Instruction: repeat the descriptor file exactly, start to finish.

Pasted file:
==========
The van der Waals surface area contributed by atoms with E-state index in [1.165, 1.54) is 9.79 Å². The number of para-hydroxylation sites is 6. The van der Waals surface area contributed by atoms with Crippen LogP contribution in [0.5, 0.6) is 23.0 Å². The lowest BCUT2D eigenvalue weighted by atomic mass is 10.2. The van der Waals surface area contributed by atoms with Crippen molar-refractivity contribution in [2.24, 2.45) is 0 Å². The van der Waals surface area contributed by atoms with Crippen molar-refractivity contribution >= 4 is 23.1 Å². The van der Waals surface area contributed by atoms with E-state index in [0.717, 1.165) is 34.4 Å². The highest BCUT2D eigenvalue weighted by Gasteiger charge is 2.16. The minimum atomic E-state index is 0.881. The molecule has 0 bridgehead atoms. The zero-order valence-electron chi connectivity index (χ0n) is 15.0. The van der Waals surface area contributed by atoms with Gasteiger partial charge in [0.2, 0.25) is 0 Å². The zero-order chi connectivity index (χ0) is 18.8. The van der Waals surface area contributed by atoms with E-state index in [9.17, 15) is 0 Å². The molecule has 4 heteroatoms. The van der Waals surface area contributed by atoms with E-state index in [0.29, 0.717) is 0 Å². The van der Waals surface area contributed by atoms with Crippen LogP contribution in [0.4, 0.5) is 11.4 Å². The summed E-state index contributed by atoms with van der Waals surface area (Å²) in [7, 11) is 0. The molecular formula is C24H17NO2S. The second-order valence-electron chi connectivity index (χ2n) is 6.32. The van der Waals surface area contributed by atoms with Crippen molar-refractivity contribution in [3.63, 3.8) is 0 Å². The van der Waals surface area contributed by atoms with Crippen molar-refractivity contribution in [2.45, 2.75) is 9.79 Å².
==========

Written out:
The van der Waals surface area contributed by atoms with E-state index in [1.165, 1.54) is 9.79 Å². The number of para-hydroxylation sites is 6. The van der Waals surface area contributed by atoms with Crippen LogP contribution in [0.5, 0.6) is 23.0 Å². The lowest BCUT2D eigenvalue weighted by atomic mass is 10.2. The van der Waals surface area contributed by atoms with Crippen molar-refractivity contribution in [2.24, 2.45) is 0 Å². The van der Waals surface area contributed by atoms with Crippen molar-refractivity contribution >= 4 is 23.1 Å². The van der Waals surface area contributed by atoms with E-state index in [0.717, 1.165) is 34.4 Å². The highest BCUT2D eigenvalue weighted by Gasteiger charge is 2.16. The minimum atomic E-state index is 0.881. The molecule has 0 bridgehead atoms. The zero-order valence-electron chi connectivity index (χ0n) is 15.0. The van der Waals surface area contributed by atoms with Gasteiger partial charge in [0.2, 0.25) is 0 Å². The zero-order chi connectivity index (χ0) is 18.8. The van der Waals surface area contributed by atoms with E-state index in [9.17, 15) is 0 Å². The molecule has 4 heteroatoms. The van der Waals surface area contributed by atoms with E-state index in [0.29, 0.717) is 0 Å². The van der Waals surface area contributed by atoms with Crippen LogP contribution in [0.4, 0.5) is 11.4 Å². The summed E-state index contributed by atoms with van der Waals surface area (Å²) in [7, 11) is 0. The molecular formula is C24H17NO2S. The second-order valence-electron chi connectivity index (χ2n) is 6.32. The van der Waals surface area contributed by atoms with Crippen molar-refractivity contribution in [3.63, 3.8) is 0 Å². The van der Waals surface area contributed by atoms with Crippen molar-refractivity contribution in [2.45, 2.75) is 9.79 Å².